Re: What happens when you paint the negative?

From: Adrian Tagmenveca (email suppressed)
Date: Thu Jul 20 2006 - 09:03:39 PDT

Thank you very much - this is perfect.

amanda christie <email suppressed> wrote:
  forget what you learned about primary colors of
painting (red, yellow, and blue) because the primary
colors of light are different (red, green, blue).

remember the primary colour and their opposites:
(also known as additive and subtractive primaries)

red = cyan
green = magenta
blue = yellow

those are the basic rules.

so if you paint blue on the negative, it will be
yellow on the positive.
if you paint yellow on the negative, it will be blue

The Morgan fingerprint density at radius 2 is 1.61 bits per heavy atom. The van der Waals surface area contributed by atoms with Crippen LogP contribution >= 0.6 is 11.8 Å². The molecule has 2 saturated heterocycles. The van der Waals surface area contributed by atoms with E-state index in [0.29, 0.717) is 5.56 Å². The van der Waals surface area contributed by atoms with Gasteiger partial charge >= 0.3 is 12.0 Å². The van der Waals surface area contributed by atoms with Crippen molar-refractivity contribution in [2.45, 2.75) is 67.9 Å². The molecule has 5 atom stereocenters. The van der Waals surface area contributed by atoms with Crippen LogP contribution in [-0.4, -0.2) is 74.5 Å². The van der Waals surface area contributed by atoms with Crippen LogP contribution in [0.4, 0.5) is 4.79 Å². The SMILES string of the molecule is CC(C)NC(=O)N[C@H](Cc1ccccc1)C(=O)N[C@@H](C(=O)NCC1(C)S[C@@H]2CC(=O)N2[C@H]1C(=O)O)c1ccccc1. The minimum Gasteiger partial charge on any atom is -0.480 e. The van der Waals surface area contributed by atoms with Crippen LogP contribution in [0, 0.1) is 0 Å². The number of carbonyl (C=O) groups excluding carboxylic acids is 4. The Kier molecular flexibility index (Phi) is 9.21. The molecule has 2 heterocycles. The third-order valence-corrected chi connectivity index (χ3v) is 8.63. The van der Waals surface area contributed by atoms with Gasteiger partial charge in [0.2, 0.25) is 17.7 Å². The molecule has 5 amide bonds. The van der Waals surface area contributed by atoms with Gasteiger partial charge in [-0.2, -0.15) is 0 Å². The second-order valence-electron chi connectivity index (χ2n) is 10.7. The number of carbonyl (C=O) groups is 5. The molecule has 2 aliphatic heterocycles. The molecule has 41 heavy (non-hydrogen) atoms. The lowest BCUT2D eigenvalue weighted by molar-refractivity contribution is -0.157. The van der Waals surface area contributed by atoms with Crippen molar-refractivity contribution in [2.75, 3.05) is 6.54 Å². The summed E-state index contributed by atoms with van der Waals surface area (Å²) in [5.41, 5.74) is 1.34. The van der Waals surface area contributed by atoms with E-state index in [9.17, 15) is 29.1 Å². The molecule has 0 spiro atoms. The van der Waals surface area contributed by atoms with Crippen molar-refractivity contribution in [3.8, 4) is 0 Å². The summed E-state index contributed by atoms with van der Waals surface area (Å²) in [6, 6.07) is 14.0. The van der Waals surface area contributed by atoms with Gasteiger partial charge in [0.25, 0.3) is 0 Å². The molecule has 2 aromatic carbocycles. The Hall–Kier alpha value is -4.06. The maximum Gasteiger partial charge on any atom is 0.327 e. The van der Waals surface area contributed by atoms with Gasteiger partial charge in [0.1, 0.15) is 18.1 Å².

on the positive.

a quick internet search on "additive primaries" and
"subtractive primaries" should yeild a few color
wheels for you.

let me know if you have any further questions. i just
finished a color separation film shot on black and
white and printed to color through filters, so i've
got color theory coming out my ass right now.

amanda dawn christie
vancouver bc

--- Adrian Tagmenveca wrote:

> Most folks paint the film and use that as the
> positive image, right? What happens if you paint
> clear leader and intercut that with photographic
> negative? Is there a color wheel or list of sorts
> that would guide me on what painted colors would
> produce what positive images?
> Thanks!
> AT
> Richlands, VA.
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